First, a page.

Swing Trading – The act of utilizing short-term “channels” in a stock’s price to try to “buy low” and “sell high”, usually within the same week. This is not as chaotic as day trading, but relies on an underlying assumption that a stock’s price has no good reason to change. Therefore, the investor buys below the “fair price”, and sells when it rises above the “fair price”.

Penny Stocks – Stocks with a very small market cap, usually not listed on major stock exchanges and trade “over the counter”. Penny stocks often do not follow the same reporting requirements with the SEC (like audited financial statements), and are considered a very risky investment.

Pump and Dump – An illegal investing scheme where a company buys many shares of a near-worthless stock, then distributes false or misleading information that implies that the company is about to become very valuable. When other investors buy into the stock, causing the price to slightly increase, the “pumper” sells all their stock and keeps the profit. This is a form of investing fraud.

Buy and Hold – The investing strategy promoted by Warren Buffett, where an investor purchases stocks with no exit strategy; the plan is to hold the stocks forever. This mindset is advocated by many financial advisors and is popular both because of its focus away from short-term trends, and tax advantages.

Growth at a Reasonable Price – An investing strategy that compares companies in the same industry by both their Price/Earnings ratios and Projected Earnings Growth to identify which companies are under- or over-valued compared to their industry peers. GARP is a popular approach to using fundamental analysis to choose between different companies within the same industry.

Insider Transactions – Trades on a stock made by a company’s own management team, filed with the SEC and publicly available for other investors to see. Many investors consider insider transactions to be part of their fundamental analysis and are skeptical of companies whose executives are selling off stock.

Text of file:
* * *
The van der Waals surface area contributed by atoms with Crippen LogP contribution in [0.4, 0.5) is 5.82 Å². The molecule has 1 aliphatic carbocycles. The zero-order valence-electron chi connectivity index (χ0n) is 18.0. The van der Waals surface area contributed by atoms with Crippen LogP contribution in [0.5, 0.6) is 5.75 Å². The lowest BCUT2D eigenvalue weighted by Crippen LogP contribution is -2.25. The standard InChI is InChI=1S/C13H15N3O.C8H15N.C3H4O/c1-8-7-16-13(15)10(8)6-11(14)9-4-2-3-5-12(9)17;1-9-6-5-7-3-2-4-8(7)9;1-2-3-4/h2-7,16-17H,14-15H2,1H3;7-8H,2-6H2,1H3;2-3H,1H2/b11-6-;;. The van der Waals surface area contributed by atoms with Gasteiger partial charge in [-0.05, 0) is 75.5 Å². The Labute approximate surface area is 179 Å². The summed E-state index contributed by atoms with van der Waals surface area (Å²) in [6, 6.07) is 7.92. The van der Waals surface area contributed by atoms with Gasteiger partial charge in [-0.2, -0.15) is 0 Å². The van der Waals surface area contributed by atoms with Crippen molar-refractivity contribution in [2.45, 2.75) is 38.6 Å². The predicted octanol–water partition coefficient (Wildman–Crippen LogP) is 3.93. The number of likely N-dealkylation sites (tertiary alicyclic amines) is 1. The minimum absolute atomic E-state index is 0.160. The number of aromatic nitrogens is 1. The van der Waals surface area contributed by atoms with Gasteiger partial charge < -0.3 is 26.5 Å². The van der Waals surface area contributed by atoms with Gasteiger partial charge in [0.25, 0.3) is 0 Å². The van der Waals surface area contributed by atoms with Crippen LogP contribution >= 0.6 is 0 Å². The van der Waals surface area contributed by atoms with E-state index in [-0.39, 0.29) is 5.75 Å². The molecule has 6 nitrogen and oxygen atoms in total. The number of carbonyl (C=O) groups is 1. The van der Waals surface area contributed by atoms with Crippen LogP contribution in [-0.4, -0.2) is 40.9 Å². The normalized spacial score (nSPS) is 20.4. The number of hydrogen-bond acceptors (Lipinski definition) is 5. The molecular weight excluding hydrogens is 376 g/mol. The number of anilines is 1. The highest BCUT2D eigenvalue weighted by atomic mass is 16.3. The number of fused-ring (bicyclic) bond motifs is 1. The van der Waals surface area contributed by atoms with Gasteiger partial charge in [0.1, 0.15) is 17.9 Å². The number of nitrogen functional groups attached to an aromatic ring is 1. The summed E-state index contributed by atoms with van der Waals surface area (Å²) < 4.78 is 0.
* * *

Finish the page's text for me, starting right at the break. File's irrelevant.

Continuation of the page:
Short Squeeze – An act by a large institutional investor, or a coordinated group of small individual investors, to buy large amounts of stock in a company that is heavily short-sold by other investment firms. This forces the short sellers to experience heavy losses and buy back the stock at a higher price, earning profit for the “Squeezers”.

Cryptocurrency – An entirely digital asset based on a blockchain technology that enables trusted peer-to-peer exchanges of value, (money, intellectual property etc.). Cryptocurrencies began with Bitcoin as an effort to create a store of value that was entirely decentralized, i.e. controlled by a network instead of a company or country. Without much regulation or public understanding, cryptocurrencies are seen as speculative and/or as high risk investments.

ESG Investing – Investing based on environmental, social, and corporate governance principles. ESG investing is used by people and investment firms that want to “feel good” about what they are doing with their investments, but recent trends show that ESG-based investing can match, or even out-perform, the market as a whole.


Try your hand at one of the investing styles described in this chapter that interests you the most and make several trades in your practice account to get a feel for how the strategy works.